Hotel surveillance video from the days before the deadliest mass shooting in modern U.S. history, made public Thursday, shows the gunman as an unremarkable Las Vegas hotel guest and casino patron.
Footage provided by MGM Resorts International shows Stephen Paddock interacting with Mandalay Bay resort staff members, wheeling suitcases toward elevators and pulling his Dodge Caravan into the hotel valet.
It offers no outward sign that Paddock would carry out the Oct. 1 shooting that killed 58 people and injured hundreds at an outdoor concert on the Las Vegas Strip.
"Paddock gave no indication of what he planned to do and his interactions with staff and overall behavior were all normal," company spokeswoman Debra DeShong said in a statement.
"MGM and Mandalay Bay could not reasonably foresee that a long-time guest with no known history of threats or violence and behaving in a manner that appeared outwardly normal, would carry out such an inexplicably evil, violent and deadly act," she said.
Clark County Sheriff Joe Lombardo and Las Vegas police did not immediately respond to requests for comment.
The 32 video clips, first obtained by The New York Times, offer no motive for the 64-year-old Paddock opening fire with assault-style rifles from a 32nd-floor suite into a concert audience of 22,000 people.
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They show Paddock checking in at the Mandalay Bay on Sept. 25, gambling at high-limit video poker several times, buying snacks, stepping into elevators, driving into the valet area and accompanying hotel employees wheeling carts with his suitcases.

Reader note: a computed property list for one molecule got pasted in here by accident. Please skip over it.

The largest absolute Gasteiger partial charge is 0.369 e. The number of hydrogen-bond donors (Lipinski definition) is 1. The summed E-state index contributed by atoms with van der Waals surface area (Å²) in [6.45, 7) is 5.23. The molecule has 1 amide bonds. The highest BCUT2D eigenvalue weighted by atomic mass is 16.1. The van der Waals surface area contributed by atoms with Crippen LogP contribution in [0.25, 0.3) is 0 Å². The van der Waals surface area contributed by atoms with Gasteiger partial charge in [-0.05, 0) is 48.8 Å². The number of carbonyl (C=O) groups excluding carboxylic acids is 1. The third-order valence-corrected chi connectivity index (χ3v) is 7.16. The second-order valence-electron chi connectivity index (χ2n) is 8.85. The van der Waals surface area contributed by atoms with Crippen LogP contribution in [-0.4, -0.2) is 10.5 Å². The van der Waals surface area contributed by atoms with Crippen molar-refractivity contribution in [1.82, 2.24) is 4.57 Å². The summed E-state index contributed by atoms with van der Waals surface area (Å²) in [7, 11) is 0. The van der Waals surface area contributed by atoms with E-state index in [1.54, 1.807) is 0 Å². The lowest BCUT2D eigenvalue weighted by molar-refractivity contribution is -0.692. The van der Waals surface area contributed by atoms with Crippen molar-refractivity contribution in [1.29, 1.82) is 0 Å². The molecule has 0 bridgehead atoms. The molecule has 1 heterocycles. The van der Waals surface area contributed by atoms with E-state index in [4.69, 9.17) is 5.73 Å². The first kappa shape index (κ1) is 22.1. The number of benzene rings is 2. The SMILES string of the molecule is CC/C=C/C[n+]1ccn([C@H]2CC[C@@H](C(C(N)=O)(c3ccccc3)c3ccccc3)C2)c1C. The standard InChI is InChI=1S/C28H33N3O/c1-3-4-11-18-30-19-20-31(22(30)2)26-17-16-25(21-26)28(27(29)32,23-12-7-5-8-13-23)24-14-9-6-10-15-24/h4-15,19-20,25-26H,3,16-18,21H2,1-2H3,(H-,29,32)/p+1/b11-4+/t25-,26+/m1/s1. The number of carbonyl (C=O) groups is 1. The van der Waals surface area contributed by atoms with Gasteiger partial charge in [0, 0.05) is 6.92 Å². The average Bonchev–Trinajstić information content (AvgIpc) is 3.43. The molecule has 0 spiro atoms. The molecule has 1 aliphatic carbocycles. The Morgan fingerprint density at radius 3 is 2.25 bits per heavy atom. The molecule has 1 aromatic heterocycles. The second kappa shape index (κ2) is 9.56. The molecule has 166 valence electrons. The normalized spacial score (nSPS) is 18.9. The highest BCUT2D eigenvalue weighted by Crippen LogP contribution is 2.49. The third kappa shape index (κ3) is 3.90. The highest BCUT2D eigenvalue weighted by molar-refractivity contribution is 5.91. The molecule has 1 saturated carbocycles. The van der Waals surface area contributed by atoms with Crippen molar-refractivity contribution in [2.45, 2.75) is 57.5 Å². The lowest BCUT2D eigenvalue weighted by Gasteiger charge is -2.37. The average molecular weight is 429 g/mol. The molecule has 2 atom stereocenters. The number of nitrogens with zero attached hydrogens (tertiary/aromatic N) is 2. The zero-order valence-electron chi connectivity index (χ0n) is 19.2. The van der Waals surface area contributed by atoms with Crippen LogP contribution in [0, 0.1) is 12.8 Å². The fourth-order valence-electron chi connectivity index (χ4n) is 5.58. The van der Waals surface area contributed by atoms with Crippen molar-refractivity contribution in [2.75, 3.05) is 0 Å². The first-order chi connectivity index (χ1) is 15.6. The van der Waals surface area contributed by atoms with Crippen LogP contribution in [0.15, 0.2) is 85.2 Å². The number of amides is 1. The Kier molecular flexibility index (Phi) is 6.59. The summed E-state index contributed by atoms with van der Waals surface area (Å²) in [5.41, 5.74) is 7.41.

Videos suggest that employees had no indication what was in the suitcases.
Records show that over the course of several days traveling between the hotel and his home in Mesquite, Nevada, Paddock amassed an arsenal of 23 assault-style rifles and one handgun in his suite.
Lombardo released a preliminary report in January saying police and the FBI believe Paddock acted alone.
However, an Arizona man, Douglas Haig, is facing federal charges that he also illegally provided armor-piercing ammunition to Paddock. Haig maintains he legally sold tracer ammunition to Paddock weeks before the carnage.
Authorities have characterized Paddock as a gambler on a losing streak who was obsessed with cleanliness. They said he may have been bipolar and having difficulties with his live-in girlfriend, who was in the Philippines when the shooting occurred.
Paddock was a retired accountant who amassed a millionaire's fortune, owned homes in Reno and Mesquite, Nevada, and earned casino perks wagering thousands of dollars on high-stakes video poker.
Police reported finding just $273 in cash the hotel room where Paddock was found dead of a self-inflicted gunshot to the head.